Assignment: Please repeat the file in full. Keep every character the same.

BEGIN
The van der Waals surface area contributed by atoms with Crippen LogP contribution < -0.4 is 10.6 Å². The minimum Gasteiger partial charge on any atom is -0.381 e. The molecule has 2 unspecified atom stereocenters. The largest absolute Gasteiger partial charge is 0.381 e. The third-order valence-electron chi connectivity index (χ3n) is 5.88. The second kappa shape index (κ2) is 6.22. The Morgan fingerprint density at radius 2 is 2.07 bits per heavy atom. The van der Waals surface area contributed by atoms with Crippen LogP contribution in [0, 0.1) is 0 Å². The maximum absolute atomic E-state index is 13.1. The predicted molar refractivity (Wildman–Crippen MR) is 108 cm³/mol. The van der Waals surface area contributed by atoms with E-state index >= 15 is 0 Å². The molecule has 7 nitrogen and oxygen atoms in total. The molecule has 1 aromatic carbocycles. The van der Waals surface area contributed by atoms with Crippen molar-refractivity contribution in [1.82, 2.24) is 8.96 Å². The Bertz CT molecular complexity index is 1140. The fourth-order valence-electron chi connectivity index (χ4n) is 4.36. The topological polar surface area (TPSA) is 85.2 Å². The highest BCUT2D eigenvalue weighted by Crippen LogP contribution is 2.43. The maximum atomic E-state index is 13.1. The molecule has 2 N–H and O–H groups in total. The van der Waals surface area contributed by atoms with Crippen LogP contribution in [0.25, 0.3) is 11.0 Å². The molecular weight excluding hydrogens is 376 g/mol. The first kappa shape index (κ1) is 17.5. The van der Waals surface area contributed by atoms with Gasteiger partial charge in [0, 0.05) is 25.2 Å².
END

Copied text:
The van der Waals surface area contributed by atoms with Crippen LogP contribution < -0.4 is 10.6 Å². The minimum Gasteiger partial charge on any atom is -0.381 e. The molecule has 2 unspecified atom stereocenters. The largest absolute Gasteiger partial charge is 0.381 e. The third-order valence-electron chi connectivity index (χ3n) is 5.88. The second kappa shape index (κ2) is 6.22. The Morgan fingerprint density at radius 2 is 2.07 bits per heavy atom. The van der Waals surface area contributed by atoms with Crippen LogP contribution in [0, 0.1) is 0 Å². The maximum absolute atomic E-state index is 13.1. The predicted molar refractivity (Wildman–Crippen MR) is 108 cm³/mol. The van der Waals surface area contributed by atoms with E-state index >= 15 is 0 Å². The molecule has 7 nitrogen and oxygen atoms in total. The molecule has 1 aromatic carbocycles. The van der Waals surface area contributed by atoms with Crippen molar-refractivity contribution in [1.82, 2.24) is 8.96 Å². The Bertz CT molecular complexity index is 1140. The fourth-order valence-electron chi connectivity index (χ4n) is 4.36. The topological polar surface area (TPSA) is 85.2 Å². The highest BCUT2D eigenvalue weighted by Crippen LogP contribution is 2.43. The maximum atomic E-state index is 13.1. The molecule has 2 N–H and O–H groups in total. The van der Waals surface area contributed by atoms with Crippen LogP contribution in [0.25, 0.3) is 11.0 Å². The molecular weight excluding hydrogens is 376 g/mol. The first kappa shape index (κ1) is 17.5. The van der Waals surface area contributed by atoms with Gasteiger partial charge in [0, 0.05) is 25.2 Å².